Seongcheol Kim

Reflections: Ninety Years Thereafter

It was autumn 2007 – ninety years after “Red October” – and the clocks were striking thirteen. Capitalism had forever vanquished socialism; the human experience of the past ninety years had rendered socialism an unviable system; Marx had been proven wrong; and “the bulletins of the guardians of order” now declared victory, “from one center of the world-historic struggle to the next.”

It has been ninety years since the flame of revolution was first lit in Petrograd, when revolutionaries stormed the Tsarist citadel, Marx’s haunting prophecies now happening before the eyes of the world. Ninety years later, order prevails in every capital, with the bourgeoisie celebrating over the corpse of socialism. What have these ninety years of revolution brought? Did these ninety years mark in the end the vaunted demise of socialism? Or do these ninety years represent something more – such as a “trial-and-error” period for a fledgling ideology?

The answer, like the very foundation of Marxist theory itself, lies in the past. Over the last half-millennium, prevailing socio-economic systems have become more and more progressive. The rigidly stratified, coercive systems of the Middle Ages have given way to more benign ones, ranging from enlightened despotism to liberalism. Another noticeable pattern is that every one of these novel, increasingly liberal ideologies goes through an initial period of failure. The first century or two of the movement’s history is ridden with thunderous defeats, marked by failures of the system in mismanaged attempts to implement it, as well as severe repression at the hands of the old order. Such new systems tend to be poorly implemented in countries lacking solid democratic foundations, mainly due to a lack of an existing democratic spirit and precedent. The example of France and the initial failure of republicanism following the French Revolution clearly illustrates how progress often simply runs out of breath in trying to catch up to such radical new systems. However, after centuries of popular struggle, liberal democracy as conceived by the French republicans, “standing on the foundation of its past defeats,” has triumphantly emerged as the cornerstone ideology of governments everywhere.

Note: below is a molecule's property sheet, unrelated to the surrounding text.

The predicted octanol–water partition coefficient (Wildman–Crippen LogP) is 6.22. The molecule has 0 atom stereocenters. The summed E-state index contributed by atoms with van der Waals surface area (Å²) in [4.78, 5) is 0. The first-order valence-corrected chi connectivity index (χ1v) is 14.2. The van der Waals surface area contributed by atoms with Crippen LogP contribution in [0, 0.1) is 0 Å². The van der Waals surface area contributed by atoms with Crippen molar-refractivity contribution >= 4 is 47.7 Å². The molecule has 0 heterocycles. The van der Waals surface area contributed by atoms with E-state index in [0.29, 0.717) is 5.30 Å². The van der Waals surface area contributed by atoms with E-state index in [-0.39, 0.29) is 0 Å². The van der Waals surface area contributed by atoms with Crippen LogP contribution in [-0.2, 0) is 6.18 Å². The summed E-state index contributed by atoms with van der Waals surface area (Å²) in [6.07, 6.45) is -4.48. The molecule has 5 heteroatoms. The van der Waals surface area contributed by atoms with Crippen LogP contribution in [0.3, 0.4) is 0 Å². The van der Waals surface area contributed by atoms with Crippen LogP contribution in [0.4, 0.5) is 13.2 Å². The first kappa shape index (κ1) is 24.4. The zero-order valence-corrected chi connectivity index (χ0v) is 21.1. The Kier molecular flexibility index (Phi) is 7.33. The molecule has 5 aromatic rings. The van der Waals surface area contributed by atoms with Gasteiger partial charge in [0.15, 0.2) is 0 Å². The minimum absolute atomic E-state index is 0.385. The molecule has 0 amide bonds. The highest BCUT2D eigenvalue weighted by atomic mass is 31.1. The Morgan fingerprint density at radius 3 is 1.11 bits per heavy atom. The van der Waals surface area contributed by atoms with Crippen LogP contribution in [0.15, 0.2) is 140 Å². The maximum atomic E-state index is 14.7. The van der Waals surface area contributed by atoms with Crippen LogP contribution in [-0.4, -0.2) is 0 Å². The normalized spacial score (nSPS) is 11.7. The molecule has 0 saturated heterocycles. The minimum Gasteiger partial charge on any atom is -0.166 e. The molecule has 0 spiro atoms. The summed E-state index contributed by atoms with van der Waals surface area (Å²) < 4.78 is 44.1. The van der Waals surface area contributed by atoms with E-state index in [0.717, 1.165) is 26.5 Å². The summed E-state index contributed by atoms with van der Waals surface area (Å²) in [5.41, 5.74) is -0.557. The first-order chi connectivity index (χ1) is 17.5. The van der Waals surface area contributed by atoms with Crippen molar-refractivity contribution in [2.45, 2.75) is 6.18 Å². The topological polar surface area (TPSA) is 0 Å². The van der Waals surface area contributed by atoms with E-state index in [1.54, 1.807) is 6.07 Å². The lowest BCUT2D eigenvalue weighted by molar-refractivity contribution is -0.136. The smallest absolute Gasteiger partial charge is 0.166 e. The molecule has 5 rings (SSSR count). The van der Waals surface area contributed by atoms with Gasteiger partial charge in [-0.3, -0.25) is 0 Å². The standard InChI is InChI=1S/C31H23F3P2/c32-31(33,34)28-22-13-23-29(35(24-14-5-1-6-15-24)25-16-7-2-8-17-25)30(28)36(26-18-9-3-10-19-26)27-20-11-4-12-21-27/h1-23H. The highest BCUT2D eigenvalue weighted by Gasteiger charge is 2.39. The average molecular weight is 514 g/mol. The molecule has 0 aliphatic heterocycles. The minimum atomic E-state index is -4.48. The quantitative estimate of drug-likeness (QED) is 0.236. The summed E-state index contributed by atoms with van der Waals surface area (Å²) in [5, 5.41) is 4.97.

These striking patterns account for the misadventures of socialism in the twentieth century, and lend hope for future successes. The first century of socialism has been characterized by resounding failures in attempts to implement it, especially in countries lacking democratic traditions, like Russia. However, socialism is the next step in social progress after liberalism. As with liberalism, a gradual transition phase, driven by an ability to learn from past failures, will pave the way for the triumph of socialism. These changes must arise naturally, as products of the natural progression of history, and not through the unilateral endeavors of a vanguardist apparatus as envisaged by Lenin. Rosa Luxemburg summarized it powerfully when she said, “The modern workers' struggle is a part of history, a part of social progress, and in the middle of history, in the middle of progress, in the middle of the fight, we learn how we must fight.” That is why victory will ultimately spring from past defeats.


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